John Thomas Rose Lance Corporal 1270 - 4th Bn. Guards Machine Gun Regiment Killed in action on Friday 23rd August 1918 age 23 Buried in Douchy-les-Ayette Cemetery, Pas-de-Calais, France John Thomas Rose was born at Keele, about 1893, to David Rose from Heather, Leics., aged 29 and his wife, Mary, from Silverdale, about 25. In 1901 the family were living at Keele Lodge. David was a police constable and John’s older siblings were Frederick, Elizabeth and Annie, with Amy Anne aged 3 and Percy just born. Two years later the Roses were in Stafford, where Elsie was born. David Rose became Police Sergeant in Gnosall, and his children Ettie, Frank and Kittie were born in Gnosall between 1906 and 1909. By 1911 he had retired and was now listed as a police pensioner and dealer. The family were living in Station Road. John, aged 15, was working as a farm labourer. His sister Amy aged 13 was now working as a servant for the Gilling family in Lichfield Road, Stafford. (In 1936 she married Frank Stacey who owned a timber yard by the chip shop, and Old Stacey’s in the High Street is named after the sweet shop she ran there.) John enlisted in Gnosall into the Welsh Guards as a Private, 2261, but later became Lance Corporal 1270 in the 4th Bn. Guards Machine Gun Regiment and was awarded the Victory and British medals. He was killed in action on Friday 23rd August 1918, age 23, and was buried in Douchy-les-Ayette Cemetery, Pas-de-Calais, France. I.C.9. “A memory prized far more than gold His worth to us can ne’er be told” – Mrs M Rose, 107 Sandon Road, Stafford “Son of David and Mary Rose of 107, Sandon Road, Stafford. “ David Rose survived to 1946; his wife Mary had died two years previously.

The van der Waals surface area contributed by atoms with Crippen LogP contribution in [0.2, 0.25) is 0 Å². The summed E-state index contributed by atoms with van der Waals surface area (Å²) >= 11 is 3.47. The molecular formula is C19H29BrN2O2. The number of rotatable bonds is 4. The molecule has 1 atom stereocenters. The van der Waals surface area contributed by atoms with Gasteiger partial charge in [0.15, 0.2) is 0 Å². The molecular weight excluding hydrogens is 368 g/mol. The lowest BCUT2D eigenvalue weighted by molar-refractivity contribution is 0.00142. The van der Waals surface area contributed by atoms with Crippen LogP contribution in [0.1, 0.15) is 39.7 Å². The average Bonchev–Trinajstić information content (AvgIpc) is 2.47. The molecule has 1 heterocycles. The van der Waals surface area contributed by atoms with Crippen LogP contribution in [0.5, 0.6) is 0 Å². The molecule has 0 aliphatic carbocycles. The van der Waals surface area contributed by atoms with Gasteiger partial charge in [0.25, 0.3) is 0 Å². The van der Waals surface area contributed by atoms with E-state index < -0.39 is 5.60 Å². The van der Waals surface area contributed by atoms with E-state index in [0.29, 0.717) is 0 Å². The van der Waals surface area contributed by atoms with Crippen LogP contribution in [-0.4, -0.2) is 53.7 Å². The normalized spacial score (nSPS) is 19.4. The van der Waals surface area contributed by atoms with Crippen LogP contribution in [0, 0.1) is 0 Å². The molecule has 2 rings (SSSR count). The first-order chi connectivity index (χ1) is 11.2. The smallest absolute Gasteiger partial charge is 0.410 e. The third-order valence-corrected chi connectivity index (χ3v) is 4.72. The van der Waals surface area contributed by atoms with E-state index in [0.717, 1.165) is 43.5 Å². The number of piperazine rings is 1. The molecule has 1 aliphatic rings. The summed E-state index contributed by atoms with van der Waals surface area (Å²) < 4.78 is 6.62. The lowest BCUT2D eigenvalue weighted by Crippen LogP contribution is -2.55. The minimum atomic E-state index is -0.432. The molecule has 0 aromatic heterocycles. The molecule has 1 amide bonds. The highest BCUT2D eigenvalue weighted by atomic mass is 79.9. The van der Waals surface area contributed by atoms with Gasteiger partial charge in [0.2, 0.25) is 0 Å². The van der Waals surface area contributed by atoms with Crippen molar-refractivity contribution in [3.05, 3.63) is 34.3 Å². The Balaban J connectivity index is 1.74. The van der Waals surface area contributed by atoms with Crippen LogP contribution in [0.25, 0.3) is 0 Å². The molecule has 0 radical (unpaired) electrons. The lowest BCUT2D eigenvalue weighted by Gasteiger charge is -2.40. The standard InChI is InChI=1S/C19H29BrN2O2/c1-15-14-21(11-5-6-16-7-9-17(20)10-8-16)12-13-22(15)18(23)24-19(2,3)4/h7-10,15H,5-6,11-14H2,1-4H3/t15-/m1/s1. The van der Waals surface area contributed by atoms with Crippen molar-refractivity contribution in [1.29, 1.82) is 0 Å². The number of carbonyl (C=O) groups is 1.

Family home 1911
Douchy-les-Ayette Cemetery Historical Information Douchy-les-Ayette was in German occupation from October, 1914 to the 21st March, 1917. In March, 1918, the enemy advanced as far as the Communal Cemetery, and held it for a few days. The village was never completely evacuated by the inhabitants. It contained a German Cemetery of 380 graves, now removed. The British Cemetery was begun in August and September, 1918, by the 3rd Division Burial Officer; and the 81 graves then made are scattered among eight Rows in what are now Plots II and IV. It was enlarged after the Armistice by the concentration of graves from the battlefields of Arras and the Ancre and from other burial grounds